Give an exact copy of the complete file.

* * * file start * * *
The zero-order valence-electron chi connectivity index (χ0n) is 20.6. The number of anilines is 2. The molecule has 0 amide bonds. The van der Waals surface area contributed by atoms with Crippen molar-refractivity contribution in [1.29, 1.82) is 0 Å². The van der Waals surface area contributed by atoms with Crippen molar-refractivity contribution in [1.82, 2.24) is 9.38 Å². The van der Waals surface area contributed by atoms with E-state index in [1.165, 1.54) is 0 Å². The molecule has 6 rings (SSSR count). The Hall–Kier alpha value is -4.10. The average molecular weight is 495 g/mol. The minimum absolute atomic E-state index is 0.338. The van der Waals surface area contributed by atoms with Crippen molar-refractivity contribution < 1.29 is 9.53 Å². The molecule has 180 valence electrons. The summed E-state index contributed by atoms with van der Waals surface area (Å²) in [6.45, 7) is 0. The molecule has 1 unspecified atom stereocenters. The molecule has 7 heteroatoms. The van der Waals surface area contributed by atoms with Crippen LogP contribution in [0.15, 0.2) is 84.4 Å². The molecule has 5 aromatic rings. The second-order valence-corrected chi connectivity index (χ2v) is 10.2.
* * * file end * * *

The zero-order valence-electron chi connectivity index (χ0n) is 20.6. The number of anilines is 2. The molecule has 0 amide bonds. The van der Waals surface area contributed by atoms with Crippen molar-refractivity contribution in [1.29, 1.82) is 0 Å². The van der Waals surface area contributed by atoms with Crippen molar-refractivity contribution in [1.82, 2.24) is 9.38 Å². The van der Waals surface area contributed by atoms with E-state index in [1.165, 1.54) is 0 Å². The molecule has 6 rings (SSSR count). The Hall–Kier alpha value is -4.10. The average molecular weight is 495 g/mol. The minimum absolute atomic E-state index is 0.338. The van der Waals surface area contributed by atoms with Crippen molar-refractivity contribution < 1.29 is 9.53 Å². The molecule has 180 valence electrons. The summed E-state index contributed by atoms with van der Waals surface area (Å²) in [6.45, 7) is 0. The molecule has 1 unspecified atom stereocenters. The molecule has 7 heteroatoms. The van der Waals surface area contributed by atoms with Crippen LogP contribution in [0.15, 0.2) is 84.4 Å². The molecule has 5 aromatic rings. The second-order valence-corrected chi connectivity index (χ2v) is 10.2.